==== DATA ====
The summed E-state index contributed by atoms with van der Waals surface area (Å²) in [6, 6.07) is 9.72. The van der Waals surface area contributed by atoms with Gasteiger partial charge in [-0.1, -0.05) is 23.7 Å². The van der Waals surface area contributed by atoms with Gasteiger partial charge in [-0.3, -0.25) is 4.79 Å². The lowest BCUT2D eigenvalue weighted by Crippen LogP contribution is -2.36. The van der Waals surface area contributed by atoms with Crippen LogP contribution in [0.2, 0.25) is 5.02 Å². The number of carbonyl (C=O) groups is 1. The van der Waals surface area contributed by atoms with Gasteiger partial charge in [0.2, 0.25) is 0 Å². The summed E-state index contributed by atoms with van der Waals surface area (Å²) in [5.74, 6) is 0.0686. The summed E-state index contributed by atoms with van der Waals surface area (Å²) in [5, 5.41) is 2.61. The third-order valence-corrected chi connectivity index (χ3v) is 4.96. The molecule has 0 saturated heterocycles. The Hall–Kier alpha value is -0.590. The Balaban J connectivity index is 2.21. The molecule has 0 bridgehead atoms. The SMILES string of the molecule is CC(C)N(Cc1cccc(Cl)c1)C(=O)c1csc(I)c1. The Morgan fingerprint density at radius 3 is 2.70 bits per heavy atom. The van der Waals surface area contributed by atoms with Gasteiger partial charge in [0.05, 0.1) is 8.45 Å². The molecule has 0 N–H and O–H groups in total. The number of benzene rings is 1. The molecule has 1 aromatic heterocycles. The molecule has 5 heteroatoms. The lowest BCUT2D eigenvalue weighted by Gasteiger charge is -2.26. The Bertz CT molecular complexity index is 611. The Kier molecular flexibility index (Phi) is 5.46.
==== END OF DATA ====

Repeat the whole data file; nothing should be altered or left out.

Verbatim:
The summed E-state index contributed by atoms with van der Waals surface area (Å²) in [6, 6.07) is 9.72. The van der Waals surface area contributed by atoms with Gasteiger partial charge in [-0.1, -0.05) is 23.7 Å². The van der Waals surface area contributed by atoms with Gasteiger partial charge in [-0.3, -0.25) is 4.79 Å². The lowest BCUT2D eigenvalue weighted by Crippen LogP contribution is -2.36. The van der Waals surface area contributed by atoms with Crippen LogP contribution in [0.2, 0.25) is 5.02 Å². The number of carbonyl (C=O) groups is 1. The van der Waals surface area contributed by atoms with Gasteiger partial charge in [0.2, 0.25) is 0 Å². The summed E-state index contributed by atoms with van der Waals surface area (Å²) in [5.74, 6) is 0.0686. The summed E-state index contributed by atoms with van der Waals surface area (Å²) in [5, 5.41) is 2.61. The third-order valence-corrected chi connectivity index (χ3v) is 4.96. The molecule has 0 saturated heterocycles. The Hall–Kier alpha value is -0.590. The Balaban J connectivity index is 2.21. The molecule has 0 bridgehead atoms. The SMILES string of the molecule is CC(C)N(Cc1cccc(Cl)c1)C(=O)c1csc(I)c1. The Morgan fingerprint density at radius 3 is 2.70 bits per heavy atom. The van der Waals surface area contributed by atoms with Gasteiger partial charge in [0.05, 0.1) is 8.45 Å². The molecule has 0 N–H and O–H groups in total. The number of benzene rings is 1. The molecule has 1 aromatic heterocycles. The molecule has 5 heteroatoms. The lowest BCUT2D eigenvalue weighted by Gasteiger charge is -2.26. The Bertz CT molecular complexity index is 611. The Kier molecular flexibility index (Phi) is 5.46.